MTBing on big wheels

Man riding a 29er MTB on single track.

The next big thing? 29er MTBs are being tested at elite level, but the jury's still out. Image source:

Likes and dislikes we have them all, which is part of our human nature, free will thinking allows the commercial world to keep looking for more choice offerings for the taking. Mountain Bike riders certainly have a lot more to look for in making choices related to where or how they might like to ride.

Handling is directly related to the frame set up and components, choices are a plenty as the style of bike depends on the discipline of off road riding being undertaken. Since the 1980s the MTB scene has had a new choice based on wheel size the traditional 26 inch or the 29 inch more aligned with the road bike size tyre 700c. Apparently the concept grew out of a prototype built up by English off-road cycling pioneer Geoff Apps in which he used 700c Nokia snow tires from Finland. Other MTB frame designers and builders Gary Fisher and Charlie Kelly became intrigued and the rest is now living and growing MTB bike history.

MTBs have been likened to that four wheel drivers in that the original intent for harsh off road conditions has changed considerably and the spectrum of users has widened becoming more of a recreation freedom in get away from the maddening crowd. Like some four wheel drivers of the common term of Toorak Tractors, might never get their tyres dirty or really know where the four wheel drive levers and interlocking hubs are to operate. Some MTB riders are merely off road path riders and enjoy the comfort that dual suspension frame geometry delivers.

The introduction of the 29 inch wheel and tyres for off road use has brought much debate about the larger wheel delivering a wider area to share the surface area over rough terrain. The big wheels found on 29er mountain bikes can be run at lower pressures and allow a bigger contact area with the ground giving much more grip. The thoughts are the 29er can cope with extra weight and are well suited to the taller and heavier riders, allowing a greater momentum they can carry at speed granting more stability. There is also the open debate that they will be more sluggish for the serious technical riders that use the 26 inch wheels and bounce over unbelievably rough terrain at amazing speeds.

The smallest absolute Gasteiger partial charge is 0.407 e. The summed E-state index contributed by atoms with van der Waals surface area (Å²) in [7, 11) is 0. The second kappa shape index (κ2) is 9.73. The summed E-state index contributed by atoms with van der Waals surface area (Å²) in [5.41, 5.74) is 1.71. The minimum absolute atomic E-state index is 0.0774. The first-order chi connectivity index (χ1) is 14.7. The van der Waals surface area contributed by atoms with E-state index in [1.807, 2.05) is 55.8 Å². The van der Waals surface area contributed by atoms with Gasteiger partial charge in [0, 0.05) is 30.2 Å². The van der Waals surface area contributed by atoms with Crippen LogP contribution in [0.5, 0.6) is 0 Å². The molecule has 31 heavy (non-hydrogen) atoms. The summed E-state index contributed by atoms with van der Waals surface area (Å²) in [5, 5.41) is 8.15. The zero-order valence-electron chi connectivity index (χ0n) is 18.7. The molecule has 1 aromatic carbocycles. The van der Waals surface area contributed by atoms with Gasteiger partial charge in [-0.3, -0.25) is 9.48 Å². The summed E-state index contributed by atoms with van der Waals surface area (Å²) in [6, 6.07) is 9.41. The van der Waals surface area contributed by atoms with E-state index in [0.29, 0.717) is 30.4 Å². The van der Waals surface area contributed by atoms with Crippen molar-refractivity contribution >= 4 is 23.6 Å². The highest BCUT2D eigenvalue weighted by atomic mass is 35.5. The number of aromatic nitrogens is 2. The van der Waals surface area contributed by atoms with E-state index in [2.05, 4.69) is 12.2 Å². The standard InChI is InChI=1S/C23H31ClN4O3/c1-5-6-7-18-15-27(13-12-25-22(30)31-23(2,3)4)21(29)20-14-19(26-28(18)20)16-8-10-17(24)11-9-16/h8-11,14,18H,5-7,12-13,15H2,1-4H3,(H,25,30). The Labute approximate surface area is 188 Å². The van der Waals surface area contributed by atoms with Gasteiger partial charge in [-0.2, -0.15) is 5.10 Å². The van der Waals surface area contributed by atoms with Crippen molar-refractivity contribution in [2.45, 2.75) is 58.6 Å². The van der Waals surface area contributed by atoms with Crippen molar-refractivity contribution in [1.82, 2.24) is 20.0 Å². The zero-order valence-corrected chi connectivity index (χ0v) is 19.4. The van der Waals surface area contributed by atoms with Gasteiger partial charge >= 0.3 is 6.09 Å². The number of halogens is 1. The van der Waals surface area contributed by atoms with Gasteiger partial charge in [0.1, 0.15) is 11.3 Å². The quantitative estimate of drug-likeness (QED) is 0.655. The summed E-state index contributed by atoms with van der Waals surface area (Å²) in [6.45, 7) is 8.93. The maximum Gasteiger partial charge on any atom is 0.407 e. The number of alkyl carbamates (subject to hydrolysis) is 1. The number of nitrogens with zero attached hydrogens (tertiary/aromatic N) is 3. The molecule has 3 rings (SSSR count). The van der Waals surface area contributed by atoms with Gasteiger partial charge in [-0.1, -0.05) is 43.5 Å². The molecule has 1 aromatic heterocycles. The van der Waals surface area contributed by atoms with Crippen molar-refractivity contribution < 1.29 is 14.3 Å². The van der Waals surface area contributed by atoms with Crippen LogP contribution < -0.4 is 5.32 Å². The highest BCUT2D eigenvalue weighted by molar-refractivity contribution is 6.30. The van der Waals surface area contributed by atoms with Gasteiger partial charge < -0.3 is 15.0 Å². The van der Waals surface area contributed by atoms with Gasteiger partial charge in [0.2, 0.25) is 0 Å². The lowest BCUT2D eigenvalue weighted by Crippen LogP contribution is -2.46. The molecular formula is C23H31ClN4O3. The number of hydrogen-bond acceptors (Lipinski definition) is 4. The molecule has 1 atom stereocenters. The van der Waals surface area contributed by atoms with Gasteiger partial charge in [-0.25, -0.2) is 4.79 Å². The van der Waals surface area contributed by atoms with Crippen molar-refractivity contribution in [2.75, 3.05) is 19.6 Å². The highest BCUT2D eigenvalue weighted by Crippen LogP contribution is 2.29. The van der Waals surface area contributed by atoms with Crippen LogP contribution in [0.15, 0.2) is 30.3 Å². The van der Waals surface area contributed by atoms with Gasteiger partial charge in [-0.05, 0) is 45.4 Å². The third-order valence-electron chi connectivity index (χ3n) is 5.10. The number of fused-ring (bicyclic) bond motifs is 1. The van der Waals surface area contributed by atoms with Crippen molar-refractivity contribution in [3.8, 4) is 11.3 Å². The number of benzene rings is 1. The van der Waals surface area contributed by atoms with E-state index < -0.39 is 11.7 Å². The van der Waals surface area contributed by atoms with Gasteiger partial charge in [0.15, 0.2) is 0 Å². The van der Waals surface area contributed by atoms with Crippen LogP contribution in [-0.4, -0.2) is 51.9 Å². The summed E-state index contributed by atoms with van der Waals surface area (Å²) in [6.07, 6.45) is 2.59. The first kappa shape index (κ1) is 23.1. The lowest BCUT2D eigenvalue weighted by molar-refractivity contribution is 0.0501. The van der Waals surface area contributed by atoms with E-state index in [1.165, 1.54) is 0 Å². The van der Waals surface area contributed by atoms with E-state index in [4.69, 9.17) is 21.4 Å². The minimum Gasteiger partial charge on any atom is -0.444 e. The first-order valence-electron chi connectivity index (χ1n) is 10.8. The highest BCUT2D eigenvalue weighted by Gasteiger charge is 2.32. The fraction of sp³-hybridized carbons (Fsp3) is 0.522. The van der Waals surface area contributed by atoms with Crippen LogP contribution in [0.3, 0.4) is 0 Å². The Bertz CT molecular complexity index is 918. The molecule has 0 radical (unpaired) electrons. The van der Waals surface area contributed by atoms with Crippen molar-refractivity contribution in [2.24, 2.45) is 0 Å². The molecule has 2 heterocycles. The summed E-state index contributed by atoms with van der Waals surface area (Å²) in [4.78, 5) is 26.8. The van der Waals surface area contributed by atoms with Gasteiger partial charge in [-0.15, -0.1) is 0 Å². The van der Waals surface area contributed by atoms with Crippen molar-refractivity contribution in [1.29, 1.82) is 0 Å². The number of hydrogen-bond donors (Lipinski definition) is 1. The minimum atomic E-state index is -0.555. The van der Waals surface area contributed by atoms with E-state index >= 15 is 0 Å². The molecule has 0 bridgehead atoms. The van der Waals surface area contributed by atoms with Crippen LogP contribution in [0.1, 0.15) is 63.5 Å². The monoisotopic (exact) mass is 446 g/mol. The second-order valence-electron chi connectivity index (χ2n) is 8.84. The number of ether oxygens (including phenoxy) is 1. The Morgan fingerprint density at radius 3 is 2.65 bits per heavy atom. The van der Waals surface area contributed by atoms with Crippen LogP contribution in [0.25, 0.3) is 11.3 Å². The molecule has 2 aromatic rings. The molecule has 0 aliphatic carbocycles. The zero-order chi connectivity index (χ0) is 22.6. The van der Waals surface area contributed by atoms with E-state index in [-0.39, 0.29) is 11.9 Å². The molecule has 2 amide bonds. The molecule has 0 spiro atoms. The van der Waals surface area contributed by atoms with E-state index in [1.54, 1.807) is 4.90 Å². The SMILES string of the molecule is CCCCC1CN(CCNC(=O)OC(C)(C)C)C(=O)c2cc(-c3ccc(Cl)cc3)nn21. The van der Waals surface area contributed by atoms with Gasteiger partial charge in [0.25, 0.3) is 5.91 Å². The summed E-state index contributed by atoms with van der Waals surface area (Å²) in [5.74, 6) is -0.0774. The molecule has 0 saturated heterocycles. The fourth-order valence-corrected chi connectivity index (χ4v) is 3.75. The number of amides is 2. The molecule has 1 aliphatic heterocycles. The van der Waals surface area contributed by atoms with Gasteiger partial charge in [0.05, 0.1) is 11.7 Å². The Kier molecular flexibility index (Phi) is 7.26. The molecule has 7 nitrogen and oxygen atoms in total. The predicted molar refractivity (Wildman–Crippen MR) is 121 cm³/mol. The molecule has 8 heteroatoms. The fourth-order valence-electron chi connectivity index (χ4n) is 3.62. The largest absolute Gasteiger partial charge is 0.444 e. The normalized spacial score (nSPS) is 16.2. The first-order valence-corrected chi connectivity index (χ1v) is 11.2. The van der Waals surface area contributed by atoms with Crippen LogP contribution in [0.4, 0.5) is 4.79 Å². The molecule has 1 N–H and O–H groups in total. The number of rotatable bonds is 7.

Increased height for the centre brackets has been overcome with new designs specifically for 29er bikes, low stand over height has been achieved, wheelbase reduced to compare with the 26 inch length and much work to get stronger and lighter wheels. All this with other technical aspects of frame length and cornering response make some sense to the serious discerning MTB competitor to try a 29er.

Weight can have an effect on acceleration harder to get rolling and braking making slower to stop due to momentum forces gained being heavier. While it would seem negligible to some again to the discerning all factors to be added up and weighed out in performance where 10ths of a second means a win or loss, already 29ers are now winning at the world cup level in elite men. Anyone on a bike has to be a winner and 29er’s beckons you out there to consider.

Looking forward to seeing you on the road soon God willing


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